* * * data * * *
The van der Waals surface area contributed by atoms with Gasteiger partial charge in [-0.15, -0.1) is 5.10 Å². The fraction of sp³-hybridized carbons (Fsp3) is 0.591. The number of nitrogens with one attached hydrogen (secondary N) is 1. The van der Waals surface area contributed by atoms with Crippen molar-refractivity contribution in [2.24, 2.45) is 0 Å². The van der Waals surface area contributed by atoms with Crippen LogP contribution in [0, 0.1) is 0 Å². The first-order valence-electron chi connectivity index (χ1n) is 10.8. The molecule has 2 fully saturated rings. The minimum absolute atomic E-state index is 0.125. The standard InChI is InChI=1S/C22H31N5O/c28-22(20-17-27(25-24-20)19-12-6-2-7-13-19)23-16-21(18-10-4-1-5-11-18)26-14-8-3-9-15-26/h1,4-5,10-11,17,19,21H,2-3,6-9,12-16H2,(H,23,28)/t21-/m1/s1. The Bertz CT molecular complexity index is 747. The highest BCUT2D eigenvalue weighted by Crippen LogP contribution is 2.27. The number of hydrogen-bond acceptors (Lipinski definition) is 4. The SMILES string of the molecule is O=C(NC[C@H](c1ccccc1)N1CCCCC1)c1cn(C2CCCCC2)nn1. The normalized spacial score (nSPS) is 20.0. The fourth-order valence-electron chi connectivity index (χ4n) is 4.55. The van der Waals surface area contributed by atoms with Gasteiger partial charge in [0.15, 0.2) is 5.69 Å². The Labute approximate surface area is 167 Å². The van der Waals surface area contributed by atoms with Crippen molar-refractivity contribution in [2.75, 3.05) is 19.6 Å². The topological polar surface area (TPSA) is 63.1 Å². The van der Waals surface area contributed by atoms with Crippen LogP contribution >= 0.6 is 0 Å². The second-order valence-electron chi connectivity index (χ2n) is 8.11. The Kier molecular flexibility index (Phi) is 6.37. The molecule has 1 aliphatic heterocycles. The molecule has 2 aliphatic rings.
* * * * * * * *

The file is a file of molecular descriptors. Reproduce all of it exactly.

The van der Waals surface area contributed by atoms with Gasteiger partial charge in [-0.15, -0.1) is 5.10 Å². The fraction of sp³-hybridized carbons (Fsp3) is 0.591. The number of nitrogens with one attached hydrogen (secondary N) is 1. The van der Waals surface area contributed by atoms with Crippen molar-refractivity contribution in [2.24, 2.45) is 0 Å². The van der Waals surface area contributed by atoms with Crippen LogP contribution in [0, 0.1) is 0 Å². The first-order valence-electron chi connectivity index (χ1n) is 10.8. The molecule has 2 fully saturated rings. The minimum absolute atomic E-state index is 0.125. The standard InChI is InChI=1S/C22H31N5O/c28-22(20-17-27(25-24-20)19-12-6-2-7-13-19)23-16-21(18-10-4-1-5-11-18)26-14-8-3-9-15-26/h1,4-5,10-11,17,19,21H,2-3,6-9,12-16H2,(H,23,28)/t21-/m1/s1. The Bertz CT molecular complexity index is 747. The highest BCUT2D eigenvalue weighted by Crippen LogP contribution is 2.27. The number of hydrogen-bond acceptors (Lipinski definition) is 4. The SMILES string of the molecule is O=C(NC[C@H](c1ccccc1)N1CCCCC1)c1cn(C2CCCCC2)nn1. The normalized spacial score (nSPS) is 20.0. The fourth-order valence-electron chi connectivity index (χ4n) is 4.55. The van der Waals surface area contributed by atoms with Gasteiger partial charge in [0.15, 0.2) is 5.69 Å². The Labute approximate surface area is 167 Å². The van der Waals surface area contributed by atoms with Crippen molar-refractivity contribution in [2.75, 3.05) is 19.6 Å². The topological polar surface area (TPSA) is 63.1 Å². The van der Waals surface area contributed by atoms with Crippen LogP contribution >= 0.6 is 0 Å². The second-order valence-electron chi connectivity index (χ2n) is 8.11. The Kier molecular flexibility index (Phi) is 6.37. The molecule has 1 aliphatic heterocycles. The molecule has 2 aliphatic rings.